Integrating your app with a user’s watch may not be as much work as you think. With the emergence of Android Wear, all apps can now harness the power of wearable functionality. Luckily, Android Wear integration comes in several different flavors and can range from no extra development work to an entirely separate app. Even though only around 40% of Android users can currently use Android Wear*, it’s poised for growth this year and it’s worth taking the time to consider your options with wearables.
Basic Android Wear Summary
Let’s look at how Android Wear currently works and how a wearable app interacts with users. Simply put, Android Wear interacts with its users in two ways: Suggest and Demand.
Suggest: Context Stream
Suggest, or the context stream, is a list of cards that the user can swipe through vertically. These cards can present information to the user or even use buttons to allow users to perform actions from the cards. These cards are meant to anticipate when the user will need them and inject themselves into the context stream when appropriate.
Here is a quick look of a card on a watch in the context stream (on the left), compared to cards on Google Now on the phone (on the right).
So far, Google has done a great job with supplying cards at the right time and has shown that the context stream is currently the core of Android Wear. I recently traveled to New York and noticed a few days before my trip that the weather in NYC popped up as a card in my context stream. When I landed in New York and swiped through my cards on my watch, I saw a basic card showing the time back home in Texas.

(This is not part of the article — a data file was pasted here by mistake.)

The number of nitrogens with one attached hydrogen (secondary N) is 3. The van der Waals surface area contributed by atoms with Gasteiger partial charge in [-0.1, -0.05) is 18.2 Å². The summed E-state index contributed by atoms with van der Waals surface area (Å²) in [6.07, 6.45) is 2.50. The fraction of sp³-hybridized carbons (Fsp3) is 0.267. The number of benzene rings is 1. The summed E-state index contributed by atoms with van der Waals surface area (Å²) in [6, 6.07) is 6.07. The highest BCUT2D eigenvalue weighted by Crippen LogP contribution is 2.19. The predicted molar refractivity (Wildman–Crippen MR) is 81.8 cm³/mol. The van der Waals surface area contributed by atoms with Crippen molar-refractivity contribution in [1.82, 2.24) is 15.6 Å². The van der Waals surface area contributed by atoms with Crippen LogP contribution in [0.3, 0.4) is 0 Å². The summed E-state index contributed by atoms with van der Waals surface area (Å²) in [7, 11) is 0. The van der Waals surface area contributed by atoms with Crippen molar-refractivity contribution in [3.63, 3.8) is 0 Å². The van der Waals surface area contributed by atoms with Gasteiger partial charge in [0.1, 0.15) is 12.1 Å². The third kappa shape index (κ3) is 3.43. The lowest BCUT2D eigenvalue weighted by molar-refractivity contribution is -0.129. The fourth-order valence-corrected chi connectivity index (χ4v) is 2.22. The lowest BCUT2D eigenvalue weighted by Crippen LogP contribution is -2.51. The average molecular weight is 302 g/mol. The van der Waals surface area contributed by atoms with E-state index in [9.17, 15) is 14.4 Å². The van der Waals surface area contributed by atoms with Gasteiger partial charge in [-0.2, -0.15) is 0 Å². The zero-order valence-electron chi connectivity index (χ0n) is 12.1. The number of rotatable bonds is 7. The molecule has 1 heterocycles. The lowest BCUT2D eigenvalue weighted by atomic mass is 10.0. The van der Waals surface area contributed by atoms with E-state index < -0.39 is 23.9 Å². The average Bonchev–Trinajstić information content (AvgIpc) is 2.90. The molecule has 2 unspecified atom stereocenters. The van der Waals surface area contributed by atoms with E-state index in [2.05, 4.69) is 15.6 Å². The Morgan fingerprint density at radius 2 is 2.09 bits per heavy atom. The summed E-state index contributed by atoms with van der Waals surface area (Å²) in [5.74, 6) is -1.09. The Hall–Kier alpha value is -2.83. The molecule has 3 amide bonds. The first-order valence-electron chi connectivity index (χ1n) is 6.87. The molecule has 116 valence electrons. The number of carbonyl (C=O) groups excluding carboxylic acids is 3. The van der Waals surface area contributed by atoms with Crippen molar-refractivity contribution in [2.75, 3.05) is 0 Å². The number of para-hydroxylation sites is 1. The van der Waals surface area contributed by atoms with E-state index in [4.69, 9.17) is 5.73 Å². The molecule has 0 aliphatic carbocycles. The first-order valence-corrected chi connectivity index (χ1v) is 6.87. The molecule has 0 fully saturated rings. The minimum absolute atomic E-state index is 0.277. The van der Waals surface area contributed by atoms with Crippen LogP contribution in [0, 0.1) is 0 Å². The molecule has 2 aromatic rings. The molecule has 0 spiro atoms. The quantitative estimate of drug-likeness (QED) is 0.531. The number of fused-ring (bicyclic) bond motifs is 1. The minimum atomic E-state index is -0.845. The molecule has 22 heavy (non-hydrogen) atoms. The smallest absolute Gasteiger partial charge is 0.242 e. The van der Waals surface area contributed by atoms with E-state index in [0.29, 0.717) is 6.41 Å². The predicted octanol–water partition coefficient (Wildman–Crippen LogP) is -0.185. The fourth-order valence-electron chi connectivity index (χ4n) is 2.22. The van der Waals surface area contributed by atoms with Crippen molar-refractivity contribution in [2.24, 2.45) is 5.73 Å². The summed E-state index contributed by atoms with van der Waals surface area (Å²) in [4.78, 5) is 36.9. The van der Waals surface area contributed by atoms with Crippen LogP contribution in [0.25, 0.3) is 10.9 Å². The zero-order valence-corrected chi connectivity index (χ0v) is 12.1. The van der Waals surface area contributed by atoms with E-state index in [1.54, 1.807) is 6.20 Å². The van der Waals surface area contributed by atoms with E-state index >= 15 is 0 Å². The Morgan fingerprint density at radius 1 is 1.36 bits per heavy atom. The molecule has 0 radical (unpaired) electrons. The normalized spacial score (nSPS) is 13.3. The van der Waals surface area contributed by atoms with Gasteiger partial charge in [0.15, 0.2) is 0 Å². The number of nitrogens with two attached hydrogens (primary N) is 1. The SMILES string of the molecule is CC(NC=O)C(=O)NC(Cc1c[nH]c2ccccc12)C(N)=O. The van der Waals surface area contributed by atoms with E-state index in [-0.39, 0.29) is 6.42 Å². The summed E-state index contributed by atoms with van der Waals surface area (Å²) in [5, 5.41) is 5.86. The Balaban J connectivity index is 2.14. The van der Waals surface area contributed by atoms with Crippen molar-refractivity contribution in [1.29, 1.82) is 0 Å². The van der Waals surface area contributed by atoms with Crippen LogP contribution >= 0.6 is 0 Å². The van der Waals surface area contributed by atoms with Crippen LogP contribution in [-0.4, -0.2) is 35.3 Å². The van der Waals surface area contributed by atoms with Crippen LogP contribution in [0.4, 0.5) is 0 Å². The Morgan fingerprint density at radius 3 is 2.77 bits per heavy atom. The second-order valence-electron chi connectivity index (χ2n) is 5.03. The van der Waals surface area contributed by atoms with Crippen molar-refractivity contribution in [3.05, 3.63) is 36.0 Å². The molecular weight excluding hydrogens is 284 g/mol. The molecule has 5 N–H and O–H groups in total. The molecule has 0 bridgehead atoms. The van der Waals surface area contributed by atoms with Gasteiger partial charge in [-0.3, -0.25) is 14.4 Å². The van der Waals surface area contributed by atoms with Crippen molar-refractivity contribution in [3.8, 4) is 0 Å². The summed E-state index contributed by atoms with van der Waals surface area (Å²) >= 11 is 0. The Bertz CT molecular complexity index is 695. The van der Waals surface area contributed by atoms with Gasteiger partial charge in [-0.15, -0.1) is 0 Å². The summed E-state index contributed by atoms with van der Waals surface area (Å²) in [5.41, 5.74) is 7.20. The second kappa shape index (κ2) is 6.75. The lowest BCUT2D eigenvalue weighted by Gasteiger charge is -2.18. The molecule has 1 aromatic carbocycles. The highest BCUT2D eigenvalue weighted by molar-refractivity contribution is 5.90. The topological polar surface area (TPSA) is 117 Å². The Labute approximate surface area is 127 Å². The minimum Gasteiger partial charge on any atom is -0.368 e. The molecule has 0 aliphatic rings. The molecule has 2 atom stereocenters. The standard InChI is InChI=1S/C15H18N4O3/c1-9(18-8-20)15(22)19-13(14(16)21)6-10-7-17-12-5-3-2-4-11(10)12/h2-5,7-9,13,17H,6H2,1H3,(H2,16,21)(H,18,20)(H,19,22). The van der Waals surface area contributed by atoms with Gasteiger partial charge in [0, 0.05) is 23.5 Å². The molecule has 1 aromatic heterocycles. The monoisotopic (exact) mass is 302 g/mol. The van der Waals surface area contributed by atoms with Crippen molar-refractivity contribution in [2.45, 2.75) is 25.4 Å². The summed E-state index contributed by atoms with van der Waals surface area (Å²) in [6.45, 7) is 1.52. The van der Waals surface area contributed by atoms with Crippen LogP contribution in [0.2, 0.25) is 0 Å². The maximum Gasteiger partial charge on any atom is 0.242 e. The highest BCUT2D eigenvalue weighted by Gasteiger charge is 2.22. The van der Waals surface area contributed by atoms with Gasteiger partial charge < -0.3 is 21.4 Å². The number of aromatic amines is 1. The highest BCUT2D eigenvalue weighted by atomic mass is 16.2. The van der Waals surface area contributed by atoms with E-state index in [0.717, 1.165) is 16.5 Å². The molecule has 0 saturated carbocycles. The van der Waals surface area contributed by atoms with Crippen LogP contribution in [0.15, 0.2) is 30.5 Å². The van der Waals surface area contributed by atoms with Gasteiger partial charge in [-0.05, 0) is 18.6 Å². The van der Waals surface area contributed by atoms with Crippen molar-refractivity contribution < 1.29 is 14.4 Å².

While some of what Google does with the context stream hangs on the border of creepy and cool, it has been a hit with users and has been my favorite feature so far of my Android watch.
Back off Google, I want the chicken wings
Demand: Cue Card
The user accesses the cue card by saying “Ok Google Now” or tapping the home background screen. The user is given a list of actions and can either use a voice command to select one of the options or manually scroll through the list. While the watch will come with a predefined list of actions (take note, send text, etc.), as you start to use wear apps you will start to see your more frequently used apps pop up on the cue card. After selecting an item, a certain action will be performed, or the watch will open a full wearable app.
While this feature requires the user to do some sort of work, it also allows the user to be in the driver’s seat. Android seems to be leaning towards using the context stream, but a well-designed app for an appropriate use can really be powerful with the cue card.
A great example is the Hyundai/Blue Link app that was announced recently at CES. A user can open the Blue Link app from the cue card, and then start their car or get directions to their car, all from their wrist.
Does Your Company Really Need a Wearable App?
Bridged Notifications: Little to No Extra Work
Currently if an app sends out a push notification, it will be seen on the user’s Wear device. The user can swipe it away and dismiss this notification both from the Wear device and their phone. These bridged notifications require no extra work and allow the user to interact with your app from their Wear device.
It’s also possible to add actions to your notifications, and let your users perform something basic on their watch. A good example would be answering yes to a calendar invite, responding to a text, or pausing a music player.
Contextual Notifications: Some Work
Contextual notifications are really the bread and butter of the watch right now. After reading the Google documentation it seems like Google is really pushing developers to find a way to use the context stream, instead of forcing the user to use the cue card.